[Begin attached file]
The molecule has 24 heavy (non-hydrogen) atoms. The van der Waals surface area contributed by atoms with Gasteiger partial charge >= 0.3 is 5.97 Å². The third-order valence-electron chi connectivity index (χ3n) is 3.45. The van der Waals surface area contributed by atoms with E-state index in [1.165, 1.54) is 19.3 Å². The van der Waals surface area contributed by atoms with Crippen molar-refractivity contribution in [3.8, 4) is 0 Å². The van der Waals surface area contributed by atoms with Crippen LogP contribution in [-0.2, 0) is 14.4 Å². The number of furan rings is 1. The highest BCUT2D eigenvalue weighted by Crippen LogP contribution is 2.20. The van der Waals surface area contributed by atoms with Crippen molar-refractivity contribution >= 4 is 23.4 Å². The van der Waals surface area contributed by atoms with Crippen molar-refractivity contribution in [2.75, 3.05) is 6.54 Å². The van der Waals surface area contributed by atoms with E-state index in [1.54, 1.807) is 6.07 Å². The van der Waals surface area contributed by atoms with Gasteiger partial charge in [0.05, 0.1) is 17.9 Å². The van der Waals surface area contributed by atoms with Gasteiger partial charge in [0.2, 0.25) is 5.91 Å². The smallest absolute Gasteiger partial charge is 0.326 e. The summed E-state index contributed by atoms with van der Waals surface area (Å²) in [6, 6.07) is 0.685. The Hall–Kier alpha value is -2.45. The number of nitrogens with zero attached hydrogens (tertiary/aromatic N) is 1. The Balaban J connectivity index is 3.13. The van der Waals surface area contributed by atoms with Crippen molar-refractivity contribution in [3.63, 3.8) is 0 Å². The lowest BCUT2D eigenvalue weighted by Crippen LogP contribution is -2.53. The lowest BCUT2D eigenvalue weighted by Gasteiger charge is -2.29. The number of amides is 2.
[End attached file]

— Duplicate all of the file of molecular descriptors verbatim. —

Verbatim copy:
The molecule has 24 heavy (non-hydrogen) atoms. The van der Waals surface area contributed by atoms with Gasteiger partial charge >= 0.3 is 5.97 Å². The third-order valence-electron chi connectivity index (χ3n) is 3.45. The van der Waals surface area contributed by atoms with E-state index in [1.165, 1.54) is 19.3 Å². The van der Waals surface area contributed by atoms with Crippen molar-refractivity contribution in [3.8, 4) is 0 Å². The van der Waals surface area contributed by atoms with Crippen LogP contribution in [-0.2, 0) is 14.4 Å². The number of furan rings is 1. The highest BCUT2D eigenvalue weighted by Crippen LogP contribution is 2.20. The van der Waals surface area contributed by atoms with Crippen molar-refractivity contribution >= 4 is 23.4 Å². The van der Waals surface area contributed by atoms with Crippen molar-refractivity contribution in [2.75, 3.05) is 6.54 Å². The van der Waals surface area contributed by atoms with E-state index in [1.54, 1.807) is 6.07 Å². The van der Waals surface area contributed by atoms with Gasteiger partial charge in [0.05, 0.1) is 17.9 Å². The van der Waals surface area contributed by atoms with Gasteiger partial charge in [0.2, 0.25) is 5.91 Å². The smallest absolute Gasteiger partial charge is 0.326 e. The summed E-state index contributed by atoms with van der Waals surface area (Å²) in [6, 6.07) is 0.685. The Hall–Kier alpha value is -2.45. The number of nitrogens with zero attached hydrogens (tertiary/aromatic N) is 1. The Balaban J connectivity index is 3.13. The van der Waals surface area contributed by atoms with Crippen molar-refractivity contribution in [3.63, 3.8) is 0 Å². The lowest BCUT2D eigenvalue weighted by Crippen LogP contribution is -2.53. The lowest BCUT2D eigenvalue weighted by Gasteiger charge is -2.29. The number of amides is 2.